Name: Aaron and Emily Choi
Type of Project: Full remodel, including the kitchen and two bathrooms
Location: La Jolla, California
Type of building: Condo; 1300 square feet
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Emily and Aaron's new condo is a little bit like a time capsule. It was built in the 1970s, and it shows — from the all-brown kitchen to the green shag carpeting in the bathrooms (yes, the bathrooms). When they found it, they knew it was exactly what they had been looking for: a fixer-upper, a place where they could get a little experience remodeling while creating the perfect starter home.
Late last year, Aaron and I closed escrow on our first home in La Jolla. This was just about a month before I finished my masters degree in architecture, so it was the perfect opportunity to get my feet wet in residential remodeling. With my background in structural engineering and architecture, I had secretly hoped that we would end up with a fixer upper. Sure enough, we landed ourselves a 1970s condo that had never been updated since it was first built. The walls are greasy, the kitchen cabinets are moldy, water from the toilet upstairs drips into the kitchen, and the condo even has the original lime green shag carpet that runs all the way into the bathrooms. It's hard to believe this is exactly what I was looking for. A dream come true.
Our goals for the renovation are simple:
1) We want to live in it comfortably and have it reflect our lifestyle. We are food people: we like to cook, we like to eat, and we like to feed others. Naturally, the kitchen will get a lot of our attention.
2) Knowing that our family will grow out of this place in a few years, we want to freshen up the place and give it just the right amount of personality so that it will increase the value of the home, which leads to our third goal:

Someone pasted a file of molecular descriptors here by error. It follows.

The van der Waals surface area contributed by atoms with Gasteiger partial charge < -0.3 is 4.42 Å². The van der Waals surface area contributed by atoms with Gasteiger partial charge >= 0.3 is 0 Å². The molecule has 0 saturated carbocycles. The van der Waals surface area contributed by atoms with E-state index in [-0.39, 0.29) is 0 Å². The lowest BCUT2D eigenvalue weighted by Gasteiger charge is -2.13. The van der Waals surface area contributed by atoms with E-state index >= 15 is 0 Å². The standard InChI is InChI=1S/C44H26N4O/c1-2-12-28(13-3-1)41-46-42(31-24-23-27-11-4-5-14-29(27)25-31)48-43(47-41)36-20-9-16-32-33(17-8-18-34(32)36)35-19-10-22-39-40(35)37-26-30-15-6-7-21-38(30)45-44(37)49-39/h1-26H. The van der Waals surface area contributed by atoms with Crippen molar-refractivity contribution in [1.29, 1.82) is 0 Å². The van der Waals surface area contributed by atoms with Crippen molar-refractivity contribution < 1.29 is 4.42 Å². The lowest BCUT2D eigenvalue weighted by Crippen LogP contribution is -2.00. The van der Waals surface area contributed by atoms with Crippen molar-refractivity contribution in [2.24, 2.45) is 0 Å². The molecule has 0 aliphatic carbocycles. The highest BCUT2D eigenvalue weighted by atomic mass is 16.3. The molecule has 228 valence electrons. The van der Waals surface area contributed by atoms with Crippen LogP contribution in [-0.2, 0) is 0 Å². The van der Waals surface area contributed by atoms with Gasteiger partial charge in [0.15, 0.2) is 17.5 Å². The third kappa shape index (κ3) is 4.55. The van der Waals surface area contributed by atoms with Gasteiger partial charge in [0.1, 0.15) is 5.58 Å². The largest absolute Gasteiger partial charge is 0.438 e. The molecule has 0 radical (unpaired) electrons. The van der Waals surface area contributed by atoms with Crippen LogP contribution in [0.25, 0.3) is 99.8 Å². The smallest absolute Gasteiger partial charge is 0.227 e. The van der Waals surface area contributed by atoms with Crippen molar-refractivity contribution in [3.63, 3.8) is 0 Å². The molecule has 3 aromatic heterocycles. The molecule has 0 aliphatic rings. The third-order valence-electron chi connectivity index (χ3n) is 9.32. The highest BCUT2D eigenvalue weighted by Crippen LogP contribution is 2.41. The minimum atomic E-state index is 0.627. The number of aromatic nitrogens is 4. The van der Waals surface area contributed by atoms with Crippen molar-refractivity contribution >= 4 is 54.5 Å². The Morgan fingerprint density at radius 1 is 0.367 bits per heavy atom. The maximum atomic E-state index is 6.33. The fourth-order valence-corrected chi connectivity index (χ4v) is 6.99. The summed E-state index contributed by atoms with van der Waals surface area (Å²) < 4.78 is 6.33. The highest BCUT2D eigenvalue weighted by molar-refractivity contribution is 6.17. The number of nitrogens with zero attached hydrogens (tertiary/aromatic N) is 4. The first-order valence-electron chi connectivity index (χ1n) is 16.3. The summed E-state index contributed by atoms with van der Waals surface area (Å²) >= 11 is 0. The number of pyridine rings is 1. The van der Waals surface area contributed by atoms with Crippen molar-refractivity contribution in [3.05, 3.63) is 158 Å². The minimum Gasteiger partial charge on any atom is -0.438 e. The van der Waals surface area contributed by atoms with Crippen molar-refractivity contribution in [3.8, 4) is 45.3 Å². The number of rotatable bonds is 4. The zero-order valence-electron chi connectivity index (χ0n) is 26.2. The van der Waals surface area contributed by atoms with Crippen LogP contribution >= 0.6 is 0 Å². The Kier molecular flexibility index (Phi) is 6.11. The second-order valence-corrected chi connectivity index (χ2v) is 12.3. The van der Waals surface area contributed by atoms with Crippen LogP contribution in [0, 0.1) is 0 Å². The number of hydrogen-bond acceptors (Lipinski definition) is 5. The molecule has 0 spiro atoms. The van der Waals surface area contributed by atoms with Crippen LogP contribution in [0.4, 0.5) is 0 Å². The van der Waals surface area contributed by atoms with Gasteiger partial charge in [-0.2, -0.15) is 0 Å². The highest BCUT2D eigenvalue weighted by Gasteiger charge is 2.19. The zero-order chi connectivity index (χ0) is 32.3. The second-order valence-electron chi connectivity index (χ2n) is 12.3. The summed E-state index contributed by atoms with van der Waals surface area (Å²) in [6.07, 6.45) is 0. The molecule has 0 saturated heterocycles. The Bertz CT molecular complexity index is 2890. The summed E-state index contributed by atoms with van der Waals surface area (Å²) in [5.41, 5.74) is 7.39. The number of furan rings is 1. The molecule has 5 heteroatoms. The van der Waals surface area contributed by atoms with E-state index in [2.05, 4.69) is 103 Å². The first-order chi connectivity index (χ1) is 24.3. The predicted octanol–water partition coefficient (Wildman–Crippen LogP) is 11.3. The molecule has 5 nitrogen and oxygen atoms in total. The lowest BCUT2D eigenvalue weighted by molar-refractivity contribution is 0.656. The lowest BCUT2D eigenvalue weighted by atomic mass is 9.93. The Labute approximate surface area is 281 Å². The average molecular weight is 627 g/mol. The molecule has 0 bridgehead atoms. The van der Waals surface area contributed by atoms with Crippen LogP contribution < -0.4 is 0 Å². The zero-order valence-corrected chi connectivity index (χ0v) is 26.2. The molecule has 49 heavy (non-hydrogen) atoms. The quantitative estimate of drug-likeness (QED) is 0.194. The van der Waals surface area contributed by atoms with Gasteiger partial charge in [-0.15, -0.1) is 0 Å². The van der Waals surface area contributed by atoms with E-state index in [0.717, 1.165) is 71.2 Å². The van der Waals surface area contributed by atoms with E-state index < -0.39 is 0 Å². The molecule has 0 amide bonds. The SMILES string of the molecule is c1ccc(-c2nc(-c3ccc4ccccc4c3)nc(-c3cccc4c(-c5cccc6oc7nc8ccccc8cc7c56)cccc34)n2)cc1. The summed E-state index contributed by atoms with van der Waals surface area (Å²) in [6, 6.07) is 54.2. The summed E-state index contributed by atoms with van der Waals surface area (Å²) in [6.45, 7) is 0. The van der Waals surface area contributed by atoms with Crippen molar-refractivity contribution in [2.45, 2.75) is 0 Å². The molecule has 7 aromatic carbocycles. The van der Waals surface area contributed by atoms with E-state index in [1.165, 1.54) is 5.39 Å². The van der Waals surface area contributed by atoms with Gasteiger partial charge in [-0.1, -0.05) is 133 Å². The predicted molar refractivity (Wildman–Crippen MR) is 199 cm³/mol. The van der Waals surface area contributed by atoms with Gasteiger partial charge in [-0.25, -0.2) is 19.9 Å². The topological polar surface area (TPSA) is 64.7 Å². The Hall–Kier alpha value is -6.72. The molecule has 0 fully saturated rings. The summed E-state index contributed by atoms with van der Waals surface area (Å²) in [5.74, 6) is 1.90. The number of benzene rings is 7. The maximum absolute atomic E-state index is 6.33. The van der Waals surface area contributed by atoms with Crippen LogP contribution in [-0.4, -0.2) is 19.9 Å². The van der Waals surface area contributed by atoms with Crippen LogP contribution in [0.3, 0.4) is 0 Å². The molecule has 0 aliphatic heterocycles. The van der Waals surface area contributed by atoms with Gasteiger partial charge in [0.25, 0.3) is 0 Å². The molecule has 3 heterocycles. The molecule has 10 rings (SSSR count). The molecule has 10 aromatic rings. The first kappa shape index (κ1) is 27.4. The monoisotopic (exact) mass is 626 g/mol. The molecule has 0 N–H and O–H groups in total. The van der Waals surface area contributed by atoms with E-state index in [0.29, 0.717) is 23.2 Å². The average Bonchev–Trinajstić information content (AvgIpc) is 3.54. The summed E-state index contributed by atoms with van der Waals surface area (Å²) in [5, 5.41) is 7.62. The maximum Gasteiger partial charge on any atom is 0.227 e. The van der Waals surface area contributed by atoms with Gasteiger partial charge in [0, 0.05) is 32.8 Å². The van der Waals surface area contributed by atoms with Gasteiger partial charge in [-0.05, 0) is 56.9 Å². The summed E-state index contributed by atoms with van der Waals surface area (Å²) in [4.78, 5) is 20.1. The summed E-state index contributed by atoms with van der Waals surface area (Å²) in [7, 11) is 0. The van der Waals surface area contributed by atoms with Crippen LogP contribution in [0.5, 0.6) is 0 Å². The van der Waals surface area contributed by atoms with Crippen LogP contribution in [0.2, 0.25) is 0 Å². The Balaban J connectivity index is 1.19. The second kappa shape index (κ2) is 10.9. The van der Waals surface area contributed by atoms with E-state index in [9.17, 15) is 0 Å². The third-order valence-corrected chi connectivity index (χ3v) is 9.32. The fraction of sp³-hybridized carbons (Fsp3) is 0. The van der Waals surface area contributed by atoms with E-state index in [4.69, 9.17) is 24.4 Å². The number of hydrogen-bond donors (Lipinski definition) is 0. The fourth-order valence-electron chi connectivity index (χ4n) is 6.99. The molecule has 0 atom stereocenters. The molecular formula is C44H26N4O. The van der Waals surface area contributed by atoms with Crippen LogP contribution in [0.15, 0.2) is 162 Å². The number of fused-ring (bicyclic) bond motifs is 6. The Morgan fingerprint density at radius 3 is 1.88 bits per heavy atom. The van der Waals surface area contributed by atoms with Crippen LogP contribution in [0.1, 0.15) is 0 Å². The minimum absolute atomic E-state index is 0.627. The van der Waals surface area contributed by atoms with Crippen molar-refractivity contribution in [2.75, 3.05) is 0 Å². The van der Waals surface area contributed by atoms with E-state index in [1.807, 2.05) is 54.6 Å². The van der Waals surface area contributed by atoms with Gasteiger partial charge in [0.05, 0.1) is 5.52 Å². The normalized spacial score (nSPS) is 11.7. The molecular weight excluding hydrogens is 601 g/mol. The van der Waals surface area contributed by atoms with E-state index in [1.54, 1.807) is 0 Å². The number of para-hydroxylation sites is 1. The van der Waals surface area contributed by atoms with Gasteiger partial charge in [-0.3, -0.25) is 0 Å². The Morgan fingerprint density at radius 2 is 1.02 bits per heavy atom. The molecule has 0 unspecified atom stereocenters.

3) Allocating our budget so that it will make the most impact. We don't have to upgrade everything to the best material, but we do need to think about what will make the most impression.
4) I want the experience in remodeling, particularly regarding sourcing material and coordinating subcontractors to save some money. We do have a general contractor on the job and his team will be doing most of the finish work. However, we will be bringing in a different team for demo, structural, ceiling and flooring. It's not the most convenient way to handle a project, but it does save us some money on labor.
We are planning on replacing everything in this condo, from the lime green shag carpet to the popcorn acoustic ceiling! The whole house will get new wood floors, new paint and a new ceiling. The bathrooms are all getting new tiles, toilets and sinks. We are keeping one of the tubs since it's in great condition, and switching out the other one for a tile shower. I would love to give our fireplace a facelift but since it didn't have much to begin with, it will get a face for the first time!
The majority of the work will be in the kitchen, which is right next to the stairway. This whole kitchen/stairway area had me up at night trying to make sense of it. The main issue is that the likely primary entrance is at the back of the kitchen where a stairway leads up from the garage. The kitchen needs to be wide enough to accommodate our walking through it multiple times a day. There is a wet bar tucked underneath the staircase, which isn't practical for us and blocks the natural light from the clerestory window above the stairs.
Because of this wet bar, the walls extends to the second story and create an awkward cabinet. It's hard to describe, but what is already a narrow staircase is now even narrower as it wraps itself around this odd cabinet that can only be accessed from the stairs. There is one structural column, and it sits smack in the middle of the kitchen. Our plans is to demo the stairway cabinet and wet bar so that it can work as an open staircase, bringing in light from up above.
The wet bar area will become a desk for laptops and mail. We will straighten out what is now a triangular shaped kitchen to a rectangular layout, creating more room in the kitchen, especially in front of the range. We don't want to do anything to the structural column so we will hook our counter around to catch it. This will eat away a little bit of the dining room space, but it will create a more functional kitchen.
Want to hear more about Emily and Aaron's renovation? Join us tomorrow as Emily and Aaron share their inspiration for their new kitchen.
(Images and Diary Text: Emily and Aaron Choi)